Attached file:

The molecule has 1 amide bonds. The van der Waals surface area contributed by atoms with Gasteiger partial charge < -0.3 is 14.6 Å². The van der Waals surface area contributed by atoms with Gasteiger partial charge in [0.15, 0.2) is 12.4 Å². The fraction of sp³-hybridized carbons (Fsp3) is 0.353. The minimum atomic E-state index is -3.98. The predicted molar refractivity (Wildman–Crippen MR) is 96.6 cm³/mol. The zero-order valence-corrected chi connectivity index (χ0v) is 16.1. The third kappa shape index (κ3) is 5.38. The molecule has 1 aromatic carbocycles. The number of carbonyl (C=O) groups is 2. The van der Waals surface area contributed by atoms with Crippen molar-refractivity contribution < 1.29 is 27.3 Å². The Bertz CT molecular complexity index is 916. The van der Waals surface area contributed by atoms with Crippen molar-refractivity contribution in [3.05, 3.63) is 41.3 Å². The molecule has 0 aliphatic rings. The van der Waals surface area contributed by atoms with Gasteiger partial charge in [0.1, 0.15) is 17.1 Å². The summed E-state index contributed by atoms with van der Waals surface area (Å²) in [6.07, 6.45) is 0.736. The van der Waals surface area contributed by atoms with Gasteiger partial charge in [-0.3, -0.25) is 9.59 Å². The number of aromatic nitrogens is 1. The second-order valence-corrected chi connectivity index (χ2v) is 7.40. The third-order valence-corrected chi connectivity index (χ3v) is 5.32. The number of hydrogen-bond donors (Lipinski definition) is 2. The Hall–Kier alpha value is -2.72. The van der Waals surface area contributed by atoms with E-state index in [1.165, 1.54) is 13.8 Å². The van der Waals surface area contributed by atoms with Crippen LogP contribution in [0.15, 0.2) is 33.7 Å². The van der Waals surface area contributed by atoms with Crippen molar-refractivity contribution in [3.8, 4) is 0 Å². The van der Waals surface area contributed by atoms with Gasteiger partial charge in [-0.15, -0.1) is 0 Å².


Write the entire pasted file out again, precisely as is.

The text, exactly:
The molecule has 1 amide bonds. The van der Waals surface area contributed by atoms with Gasteiger partial charge < -0.3 is 14.6 Å². The van der Waals surface area contributed by atoms with Gasteiger partial charge in [0.15, 0.2) is 12.4 Å². The fraction of sp³-hybridized carbons (Fsp3) is 0.353. The minimum atomic E-state index is -3.98. The predicted molar refractivity (Wildman–Crippen MR) is 96.6 cm³/mol. The zero-order valence-corrected chi connectivity index (χ0v) is 16.1. The third kappa shape index (κ3) is 5.38. The molecule has 1 aromatic carbocycles. The number of carbonyl (C=O) groups is 2. The van der Waals surface area contributed by atoms with Crippen molar-refractivity contribution < 1.29 is 27.3 Å². The Bertz CT molecular complexity index is 916. The van der Waals surface area contributed by atoms with Crippen molar-refractivity contribution in [3.05, 3.63) is 41.3 Å². The molecule has 0 aliphatic rings. The van der Waals surface area contributed by atoms with Gasteiger partial charge in [0.1, 0.15) is 17.1 Å². The summed E-state index contributed by atoms with van der Waals surface area (Å²) in [6.07, 6.45) is 0.736. The van der Waals surface area contributed by atoms with Gasteiger partial charge in [-0.3, -0.25) is 9.59 Å². The number of aromatic nitrogens is 1. The second-order valence-corrected chi connectivity index (χ2v) is 7.40. The third-order valence-corrected chi connectivity index (χ3v) is 5.32. The number of hydrogen-bond donors (Lipinski definition) is 2. The Hall–Kier alpha value is -2.72. The van der Waals surface area contributed by atoms with E-state index in [1.165, 1.54) is 13.8 Å². The van der Waals surface area contributed by atoms with Crippen LogP contribution in [0.15, 0.2) is 33.7 Å². The van der Waals surface area contributed by atoms with Crippen molar-refractivity contribution in [3.8, 4) is 0 Å². The van der Waals surface area contributed by atoms with Gasteiger partial charge in [-0.15, -0.1) is 0 Å².